Tag Archives: Nuclear energy

Nuclear is the safest mainstream energy source

Renewable energy sources like solar, wind, and hydroelectric power will hopefully eliminate, or make negligible, the negative health outcomes of energy production. However, renewables still account for only 4% of global energy production. Until that changes, the majority of our energy is being produced by coal, oil, biomass, gas, and nuclear energy. It’s therefore important that, in the meantime, we produce energy from the least harmful of the currently mainstream energy sources.

And that’s where the problem arises. Nuclear energy is in fact the currently mainstream energy source responsible for the smallest number of short term (generational) and long term (intergenerational) deaths. This article does a great job of outlining the reasons and data supporting why this is the case.

However, deaths from the production of nuclear energy, which take place mainly as a result of nuclear accidents, are very visual. They also occur in the form of a very low probability event with a single large toll, in contrast to deaths from today’s other mainstream energy sources which occur with more predictable higher probabilities, each of a smaller magnitude.

As a result, people fear nuclear energy more than other currently mainstream energy sources, even though nuclear energy is actually safer. Hopefully articles like this will help raise awareness of the large cost of our fears and lack of knowledge.

Utopia and dystopia

Founders Fund recently released a podcast series called Anatomy of Next. The series consists of 5 sessions, one on each of nuclear energy, biological engineering, robots, artificial intelligence, and virtual reality.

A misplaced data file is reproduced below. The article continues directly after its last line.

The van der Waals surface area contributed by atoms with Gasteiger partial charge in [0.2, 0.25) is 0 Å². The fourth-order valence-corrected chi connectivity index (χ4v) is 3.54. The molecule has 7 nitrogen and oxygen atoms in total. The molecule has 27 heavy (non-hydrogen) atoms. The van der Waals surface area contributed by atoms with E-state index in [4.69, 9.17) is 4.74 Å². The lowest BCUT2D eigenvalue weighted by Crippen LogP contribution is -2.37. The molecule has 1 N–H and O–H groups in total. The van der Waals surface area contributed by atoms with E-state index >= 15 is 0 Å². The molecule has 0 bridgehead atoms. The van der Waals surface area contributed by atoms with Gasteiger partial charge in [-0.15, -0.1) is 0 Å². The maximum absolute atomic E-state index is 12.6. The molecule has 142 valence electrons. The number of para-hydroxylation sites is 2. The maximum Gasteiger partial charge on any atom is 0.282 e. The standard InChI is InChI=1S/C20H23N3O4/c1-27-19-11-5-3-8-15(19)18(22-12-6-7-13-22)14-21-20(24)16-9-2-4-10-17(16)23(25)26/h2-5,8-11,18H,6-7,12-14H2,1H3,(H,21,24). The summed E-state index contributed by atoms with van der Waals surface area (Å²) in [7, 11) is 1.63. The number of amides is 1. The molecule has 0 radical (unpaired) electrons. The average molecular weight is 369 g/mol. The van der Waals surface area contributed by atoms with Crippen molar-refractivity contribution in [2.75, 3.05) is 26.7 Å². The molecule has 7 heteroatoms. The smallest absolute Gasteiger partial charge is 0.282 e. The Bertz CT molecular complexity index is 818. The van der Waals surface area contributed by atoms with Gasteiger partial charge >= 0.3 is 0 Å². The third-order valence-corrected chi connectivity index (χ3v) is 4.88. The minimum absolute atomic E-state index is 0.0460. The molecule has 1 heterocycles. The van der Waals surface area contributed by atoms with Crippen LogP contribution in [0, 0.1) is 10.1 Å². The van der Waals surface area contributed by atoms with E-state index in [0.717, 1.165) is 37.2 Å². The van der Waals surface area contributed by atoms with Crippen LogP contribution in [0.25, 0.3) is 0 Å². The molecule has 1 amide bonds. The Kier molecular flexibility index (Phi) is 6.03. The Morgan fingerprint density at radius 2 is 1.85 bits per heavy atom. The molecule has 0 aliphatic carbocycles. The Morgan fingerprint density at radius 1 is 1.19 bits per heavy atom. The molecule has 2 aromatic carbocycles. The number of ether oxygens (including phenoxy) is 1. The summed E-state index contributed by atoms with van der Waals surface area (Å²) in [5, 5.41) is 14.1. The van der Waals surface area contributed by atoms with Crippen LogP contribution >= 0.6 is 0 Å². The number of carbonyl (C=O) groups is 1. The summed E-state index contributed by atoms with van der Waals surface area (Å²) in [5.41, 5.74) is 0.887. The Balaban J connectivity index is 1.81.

There are two common themes which unite each of these areas. The first is that the adoption of these technologies each represents a big change from our current status quo. The second is that they each carry the potential for big positive and negative outcomes.

However, when the potential for big change comes together with the possibility for big positive and negative outcomes, we tend to focus our attention on the downside risks rather than the upside potential. Big change means moving into the unknown, and our fear of the unknown makes us default to thinking about the negative outcomes.

The podcasts attempt to go beyond this default inclination by highlighting not only the dystopian, but also the utopian possibilities brought about by each of these technologies. For example, nuclear energy could destroy the world, but it also has the power to solve our energy problem. Biological engineering could create a race of superhumans that dominate over non-superhumans, but it could also be used to cure all sorts of diseases. Robots could kill us, or they could take care of our repetitive tasks so that we focus on creative ones. Virtual reality could turn us into isolated individuals who try to escape the real world, or it could provide us with a great source of entertainment while also letting people interact with others thousands of miles away in a way that allows for many more use cases than the phone and video calls that are currently available to us.

Most important, as the podcasts emphasize, it is humans who will decide which outcomes will prevail. As Irish statesman¬†Edmund Burke said, “The only thing necessary for the triumph of evil is for good men to do nothing.”

You can listen to each of the podcasts here.